"No letdown, no taking any steps back," Jonathan Toews said before Tuesday’s 6-5 loss to the Blues. "Stay on your routine, stay on your commitment, keeping that upbeat feel in the locker room and going out there having fun, working hard and putting your best foot forward [for] a win and getting two points every night, so that's all we can do."  

Head coach Jeremy Colliton commended his group for how they reacted to the outside distractions leading up to the trade deadline. He expects them to respond after it.

"It's our job to compete at the highest level," Colliton said. "I give the guys credit, those two games before the deadline we responded really well to the uncertainty. Pulling a player at the last second and they played hard, and that's what we expect going forward. The team-first priorities at all times and sticking together and playing to the end no matter what. If we do that, we'll get our results and let's see what happens."

It would take a miraculous run for the Blackhawks to make the playoffs at this point after falling below .500 based on points percentage following Tuesday's loss to the Blues. But they're not waving the white flag just yet, even though it would psychologically be easy to pack it in.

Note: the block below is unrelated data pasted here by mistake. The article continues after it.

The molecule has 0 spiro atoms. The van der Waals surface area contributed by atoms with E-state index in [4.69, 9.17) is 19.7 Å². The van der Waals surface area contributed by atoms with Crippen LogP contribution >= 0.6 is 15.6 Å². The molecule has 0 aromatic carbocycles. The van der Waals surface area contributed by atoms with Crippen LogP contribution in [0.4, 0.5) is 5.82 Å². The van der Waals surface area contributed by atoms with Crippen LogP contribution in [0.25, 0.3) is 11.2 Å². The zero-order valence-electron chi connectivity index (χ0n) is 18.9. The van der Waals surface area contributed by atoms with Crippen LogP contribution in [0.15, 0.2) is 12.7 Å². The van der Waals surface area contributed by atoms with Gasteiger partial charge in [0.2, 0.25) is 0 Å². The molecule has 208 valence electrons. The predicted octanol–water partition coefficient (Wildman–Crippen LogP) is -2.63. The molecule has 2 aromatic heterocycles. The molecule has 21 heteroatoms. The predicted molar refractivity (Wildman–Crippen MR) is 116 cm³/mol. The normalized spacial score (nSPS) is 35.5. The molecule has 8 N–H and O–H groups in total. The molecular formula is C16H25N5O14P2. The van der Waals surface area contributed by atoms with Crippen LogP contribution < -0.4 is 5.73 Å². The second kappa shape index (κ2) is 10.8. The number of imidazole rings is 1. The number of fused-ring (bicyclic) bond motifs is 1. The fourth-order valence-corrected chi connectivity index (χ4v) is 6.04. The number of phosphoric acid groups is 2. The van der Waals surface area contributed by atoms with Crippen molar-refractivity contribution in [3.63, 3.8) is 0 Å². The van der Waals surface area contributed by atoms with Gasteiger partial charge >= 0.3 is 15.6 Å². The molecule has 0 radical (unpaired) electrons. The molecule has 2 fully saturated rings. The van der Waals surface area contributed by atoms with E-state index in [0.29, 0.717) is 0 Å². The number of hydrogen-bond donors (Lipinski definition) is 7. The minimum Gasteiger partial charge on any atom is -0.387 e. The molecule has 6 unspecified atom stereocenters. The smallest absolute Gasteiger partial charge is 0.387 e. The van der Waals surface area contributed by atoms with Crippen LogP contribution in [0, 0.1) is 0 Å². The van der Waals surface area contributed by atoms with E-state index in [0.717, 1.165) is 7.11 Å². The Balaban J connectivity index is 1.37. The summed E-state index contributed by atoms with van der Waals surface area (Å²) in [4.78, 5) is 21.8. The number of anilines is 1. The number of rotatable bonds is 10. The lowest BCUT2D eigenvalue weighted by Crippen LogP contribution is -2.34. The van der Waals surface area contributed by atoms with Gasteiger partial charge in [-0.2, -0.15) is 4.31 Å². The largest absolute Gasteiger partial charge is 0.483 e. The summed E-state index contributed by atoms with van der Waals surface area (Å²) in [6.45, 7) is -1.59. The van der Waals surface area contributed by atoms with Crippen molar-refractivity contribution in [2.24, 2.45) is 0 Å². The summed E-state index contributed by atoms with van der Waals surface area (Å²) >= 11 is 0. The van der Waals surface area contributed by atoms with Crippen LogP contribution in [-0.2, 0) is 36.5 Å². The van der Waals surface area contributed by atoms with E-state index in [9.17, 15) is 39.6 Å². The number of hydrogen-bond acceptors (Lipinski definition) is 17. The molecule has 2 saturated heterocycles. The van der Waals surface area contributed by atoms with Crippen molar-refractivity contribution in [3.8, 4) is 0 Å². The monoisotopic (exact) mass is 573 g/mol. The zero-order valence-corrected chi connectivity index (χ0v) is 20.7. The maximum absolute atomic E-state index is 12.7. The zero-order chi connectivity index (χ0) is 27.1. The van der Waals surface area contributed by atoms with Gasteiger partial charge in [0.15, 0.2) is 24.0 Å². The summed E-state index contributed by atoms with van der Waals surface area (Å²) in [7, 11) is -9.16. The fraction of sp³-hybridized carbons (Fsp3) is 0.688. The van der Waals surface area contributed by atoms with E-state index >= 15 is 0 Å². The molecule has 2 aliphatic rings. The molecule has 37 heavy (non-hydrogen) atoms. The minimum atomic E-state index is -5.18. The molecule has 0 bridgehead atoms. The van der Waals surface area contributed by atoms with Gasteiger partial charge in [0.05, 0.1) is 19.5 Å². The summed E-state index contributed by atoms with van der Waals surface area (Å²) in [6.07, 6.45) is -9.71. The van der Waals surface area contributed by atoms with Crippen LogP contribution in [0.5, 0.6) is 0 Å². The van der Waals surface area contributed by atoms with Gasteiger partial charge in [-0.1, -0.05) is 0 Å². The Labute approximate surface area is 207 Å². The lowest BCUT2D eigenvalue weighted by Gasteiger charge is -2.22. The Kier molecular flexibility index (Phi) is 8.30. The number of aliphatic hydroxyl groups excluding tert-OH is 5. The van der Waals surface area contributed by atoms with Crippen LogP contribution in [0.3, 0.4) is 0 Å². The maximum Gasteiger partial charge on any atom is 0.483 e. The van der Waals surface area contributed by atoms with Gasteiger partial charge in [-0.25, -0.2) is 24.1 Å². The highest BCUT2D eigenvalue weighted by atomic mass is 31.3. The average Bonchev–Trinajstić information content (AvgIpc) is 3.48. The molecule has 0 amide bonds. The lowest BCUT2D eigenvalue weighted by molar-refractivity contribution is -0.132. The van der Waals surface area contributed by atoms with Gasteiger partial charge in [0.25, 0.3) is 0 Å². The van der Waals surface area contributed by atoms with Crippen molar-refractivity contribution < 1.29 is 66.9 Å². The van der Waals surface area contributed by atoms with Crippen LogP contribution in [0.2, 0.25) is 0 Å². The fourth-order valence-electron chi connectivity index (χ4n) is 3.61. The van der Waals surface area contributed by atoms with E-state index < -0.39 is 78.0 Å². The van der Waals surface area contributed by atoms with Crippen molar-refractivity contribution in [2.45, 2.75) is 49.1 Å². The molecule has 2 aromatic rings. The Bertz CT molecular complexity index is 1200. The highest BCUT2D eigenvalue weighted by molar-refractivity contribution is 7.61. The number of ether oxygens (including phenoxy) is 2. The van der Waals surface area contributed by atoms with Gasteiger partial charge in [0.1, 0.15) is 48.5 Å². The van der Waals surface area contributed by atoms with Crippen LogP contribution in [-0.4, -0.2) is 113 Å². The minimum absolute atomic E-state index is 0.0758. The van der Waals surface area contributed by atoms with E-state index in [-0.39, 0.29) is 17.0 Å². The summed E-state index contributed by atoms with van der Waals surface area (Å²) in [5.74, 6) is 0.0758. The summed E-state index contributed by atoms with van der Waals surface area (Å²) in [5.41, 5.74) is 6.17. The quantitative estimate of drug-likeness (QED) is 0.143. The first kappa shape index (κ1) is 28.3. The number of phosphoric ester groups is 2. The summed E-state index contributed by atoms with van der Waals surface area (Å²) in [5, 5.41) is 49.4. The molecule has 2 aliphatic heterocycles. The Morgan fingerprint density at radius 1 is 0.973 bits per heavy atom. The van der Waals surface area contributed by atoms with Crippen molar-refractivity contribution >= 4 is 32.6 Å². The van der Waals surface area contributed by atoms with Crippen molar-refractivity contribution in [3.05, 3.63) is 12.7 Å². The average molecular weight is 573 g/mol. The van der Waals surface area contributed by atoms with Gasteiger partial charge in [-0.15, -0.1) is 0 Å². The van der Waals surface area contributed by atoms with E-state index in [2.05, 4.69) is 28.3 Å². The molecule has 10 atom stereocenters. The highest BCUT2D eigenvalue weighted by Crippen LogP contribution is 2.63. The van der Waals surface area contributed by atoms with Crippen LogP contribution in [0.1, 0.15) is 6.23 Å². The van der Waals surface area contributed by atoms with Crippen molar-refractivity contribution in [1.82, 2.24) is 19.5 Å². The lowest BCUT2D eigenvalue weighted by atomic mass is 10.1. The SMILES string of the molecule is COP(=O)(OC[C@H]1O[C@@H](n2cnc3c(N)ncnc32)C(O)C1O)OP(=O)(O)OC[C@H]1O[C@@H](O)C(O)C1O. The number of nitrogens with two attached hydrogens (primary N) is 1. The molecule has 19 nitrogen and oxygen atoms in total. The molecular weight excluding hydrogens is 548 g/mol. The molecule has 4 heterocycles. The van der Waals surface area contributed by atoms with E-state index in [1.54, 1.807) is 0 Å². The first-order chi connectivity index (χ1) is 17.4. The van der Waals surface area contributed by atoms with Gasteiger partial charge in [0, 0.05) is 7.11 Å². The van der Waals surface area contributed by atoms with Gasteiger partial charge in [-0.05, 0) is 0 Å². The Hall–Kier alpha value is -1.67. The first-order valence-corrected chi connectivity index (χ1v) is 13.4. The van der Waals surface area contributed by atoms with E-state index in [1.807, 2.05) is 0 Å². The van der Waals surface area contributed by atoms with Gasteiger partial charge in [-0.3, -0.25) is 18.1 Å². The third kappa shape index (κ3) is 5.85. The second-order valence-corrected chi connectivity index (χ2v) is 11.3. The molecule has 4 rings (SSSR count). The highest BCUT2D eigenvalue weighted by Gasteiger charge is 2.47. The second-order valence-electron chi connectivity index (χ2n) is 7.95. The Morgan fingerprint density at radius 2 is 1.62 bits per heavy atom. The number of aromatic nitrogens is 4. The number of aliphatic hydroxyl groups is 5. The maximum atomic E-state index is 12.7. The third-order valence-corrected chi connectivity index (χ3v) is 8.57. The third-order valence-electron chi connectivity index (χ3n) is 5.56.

"You always want to be in the hunt and just fighting for a playoff spot," Patrick Kane said. "Obviously we'd have to go on a pretty big run to make the playoffs this year, but just take it a game at a time here. We've been playing pretty well as a team to be honest with you. I know the results haven't been there, but we've been playing pretty good, we've been playing some tough teams. I think if we continue on this turn we're probably going to get better results down the stretch."